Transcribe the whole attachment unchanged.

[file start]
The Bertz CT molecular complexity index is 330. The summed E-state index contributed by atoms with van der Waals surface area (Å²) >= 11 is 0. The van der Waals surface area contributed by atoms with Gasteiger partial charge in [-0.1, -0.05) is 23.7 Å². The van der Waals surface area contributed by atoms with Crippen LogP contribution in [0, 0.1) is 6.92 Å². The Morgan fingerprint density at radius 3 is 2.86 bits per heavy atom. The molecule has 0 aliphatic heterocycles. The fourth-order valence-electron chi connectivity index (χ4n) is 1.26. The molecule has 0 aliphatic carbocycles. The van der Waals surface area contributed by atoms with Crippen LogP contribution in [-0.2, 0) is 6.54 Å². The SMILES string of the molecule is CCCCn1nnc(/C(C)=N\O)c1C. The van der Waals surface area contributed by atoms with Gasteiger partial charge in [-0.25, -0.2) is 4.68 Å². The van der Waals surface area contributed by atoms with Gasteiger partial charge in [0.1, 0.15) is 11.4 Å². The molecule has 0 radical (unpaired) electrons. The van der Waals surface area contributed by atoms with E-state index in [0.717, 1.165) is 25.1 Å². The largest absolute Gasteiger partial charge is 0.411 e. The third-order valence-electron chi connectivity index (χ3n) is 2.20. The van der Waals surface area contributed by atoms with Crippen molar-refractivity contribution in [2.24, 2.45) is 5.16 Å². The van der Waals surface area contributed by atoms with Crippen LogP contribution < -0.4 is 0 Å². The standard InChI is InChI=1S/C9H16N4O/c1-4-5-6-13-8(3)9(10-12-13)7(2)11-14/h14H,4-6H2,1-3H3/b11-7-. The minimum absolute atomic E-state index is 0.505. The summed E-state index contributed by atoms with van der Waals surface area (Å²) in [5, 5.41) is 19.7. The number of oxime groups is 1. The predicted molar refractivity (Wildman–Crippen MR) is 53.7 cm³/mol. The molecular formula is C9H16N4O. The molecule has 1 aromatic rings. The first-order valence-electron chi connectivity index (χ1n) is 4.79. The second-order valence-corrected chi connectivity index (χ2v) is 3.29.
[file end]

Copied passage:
The Bertz CT molecular complexity index is 330. The summed E-state index contributed by atoms with van der Waals surface area (Å²) >= 11 is 0. The van der Waals surface area contributed by atoms with Gasteiger partial charge in [-0.1, -0.05) is 23.7 Å². The van der Waals surface area contributed by atoms with Crippen LogP contribution in [0, 0.1) is 6.92 Å². The Morgan fingerprint density at radius 3 is 2.86 bits per heavy atom. The molecule has 0 aliphatic heterocycles. The fourth-order valence-electron chi connectivity index (χ4n) is 1.26. The molecule has 0 aliphatic carbocycles. The van der Waals surface area contributed by atoms with Crippen LogP contribution in [-0.2, 0) is 6.54 Å². The SMILES string of the molecule is CCCCn1nnc(/C(C)=N\O)c1C. The van der Waals surface area contributed by atoms with Gasteiger partial charge in [-0.25, -0.2) is 4.68 Å². The van der Waals surface area contributed by atoms with Gasteiger partial charge in [0.1, 0.15) is 11.4 Å². The molecule has 0 radical (unpaired) electrons. The van der Waals surface area contributed by atoms with E-state index in [0.717, 1.165) is 25.1 Å². The largest absolute Gasteiger partial charge is 0.411 e. The third-order valence-electron chi connectivity index (χ3n) is 2.20. The van der Waals surface area contributed by atoms with Crippen molar-refractivity contribution in [2.24, 2.45) is 5.16 Å². The van der Waals surface area contributed by atoms with Crippen LogP contribution < -0.4 is 0 Å². The standard InChI is InChI=1S/C9H16N4O/c1-4-5-6-13-8(3)9(10-12-13)7(2)11-14/h14H,4-6H2,1-3H3/b11-7-. The minimum absolute atomic E-state index is 0.505. The summed E-state index contributed by atoms with van der Waals surface area (Å²) in [5, 5.41) is 19.7. The number of oxime groups is 1. The predicted molar refractivity (Wildman–Crippen MR) is 53.7 cm³/mol. The molecular formula is C9H16N4O. The molecule has 1 aromatic rings. The first-order valence-electron chi connectivity index (χ1n) is 4.79. The second-order valence-corrected chi connectivity index (χ2v) is 3.29.